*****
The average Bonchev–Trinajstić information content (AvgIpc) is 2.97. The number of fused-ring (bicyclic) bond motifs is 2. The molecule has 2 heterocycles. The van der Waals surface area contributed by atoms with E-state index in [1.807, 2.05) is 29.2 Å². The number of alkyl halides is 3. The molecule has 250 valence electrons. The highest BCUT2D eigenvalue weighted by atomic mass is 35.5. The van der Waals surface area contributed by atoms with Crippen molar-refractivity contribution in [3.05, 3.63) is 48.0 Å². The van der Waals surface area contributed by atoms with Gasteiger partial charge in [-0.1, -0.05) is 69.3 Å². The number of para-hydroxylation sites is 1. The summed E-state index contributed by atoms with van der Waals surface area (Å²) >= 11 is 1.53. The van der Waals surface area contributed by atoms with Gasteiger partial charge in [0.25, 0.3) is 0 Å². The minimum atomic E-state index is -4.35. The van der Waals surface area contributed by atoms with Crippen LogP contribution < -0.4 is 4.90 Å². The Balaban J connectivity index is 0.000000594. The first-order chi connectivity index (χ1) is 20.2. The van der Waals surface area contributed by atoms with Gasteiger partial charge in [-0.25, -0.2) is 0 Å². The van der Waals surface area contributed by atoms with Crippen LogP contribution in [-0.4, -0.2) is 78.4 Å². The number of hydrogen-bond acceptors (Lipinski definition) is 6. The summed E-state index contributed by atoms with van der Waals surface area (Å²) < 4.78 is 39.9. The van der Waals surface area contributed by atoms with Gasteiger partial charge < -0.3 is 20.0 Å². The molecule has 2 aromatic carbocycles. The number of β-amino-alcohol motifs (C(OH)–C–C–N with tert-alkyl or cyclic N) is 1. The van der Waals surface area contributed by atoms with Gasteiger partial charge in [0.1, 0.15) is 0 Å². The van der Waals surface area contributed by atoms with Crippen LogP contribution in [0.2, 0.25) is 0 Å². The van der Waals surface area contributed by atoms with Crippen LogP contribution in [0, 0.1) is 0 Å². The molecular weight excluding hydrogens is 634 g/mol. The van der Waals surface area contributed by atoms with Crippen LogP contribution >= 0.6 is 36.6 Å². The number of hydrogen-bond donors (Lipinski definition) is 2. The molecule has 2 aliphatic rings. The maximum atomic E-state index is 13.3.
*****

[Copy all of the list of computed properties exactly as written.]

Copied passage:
The average Bonchev–Trinajstić information content (AvgIpc) is 2.97. The number of fused-ring (bicyclic) bond motifs is 2. The molecule has 2 heterocycles. The van der Waals surface area contributed by atoms with E-state index in [1.807, 2.05) is 29.2 Å². The number of alkyl halides is 3. The molecule has 250 valence electrons. The highest BCUT2D eigenvalue weighted by atomic mass is 35.5. The van der Waals surface area contributed by atoms with Crippen molar-refractivity contribution in [3.05, 3.63) is 48.0 Å². The van der Waals surface area contributed by atoms with Gasteiger partial charge in [-0.1, -0.05) is 69.3 Å². The number of para-hydroxylation sites is 1. The summed E-state index contributed by atoms with van der Waals surface area (Å²) >= 11 is 1.53. The van der Waals surface area contributed by atoms with Gasteiger partial charge in [0.25, 0.3) is 0 Å². The minimum atomic E-state index is -4.35. The van der Waals surface area contributed by atoms with Crippen LogP contribution < -0.4 is 4.90 Å². The Balaban J connectivity index is 0.000000594. The first-order chi connectivity index (χ1) is 20.2. The van der Waals surface area contributed by atoms with Gasteiger partial charge in [-0.25, -0.2) is 0 Å². The van der Waals surface area contributed by atoms with Crippen LogP contribution in [-0.4, -0.2) is 78.4 Å². The number of hydrogen-bond acceptors (Lipinski definition) is 6. The summed E-state index contributed by atoms with van der Waals surface area (Å²) < 4.78 is 39.9. The van der Waals surface area contributed by atoms with Gasteiger partial charge < -0.3 is 20.0 Å². The molecule has 2 aromatic carbocycles. The number of β-amino-alcohol motifs (C(OH)–C–C–N with tert-alkyl or cyclic N) is 1. The van der Waals surface area contributed by atoms with Gasteiger partial charge in [0.1, 0.15) is 0 Å². The van der Waals surface area contributed by atoms with Crippen LogP contribution in [0.2, 0.25) is 0 Å². The van der Waals surface area contributed by atoms with Crippen LogP contribution in [0, 0.1) is 0 Å². The molecular weight excluding hydrogens is 634 g/mol. The van der Waals surface area contributed by atoms with Crippen LogP contribution >= 0.6 is 36.6 Å². The number of hydrogen-bond donors (Lipinski definition) is 2. The molecule has 2 aliphatic rings. The maximum atomic E-state index is 13.3.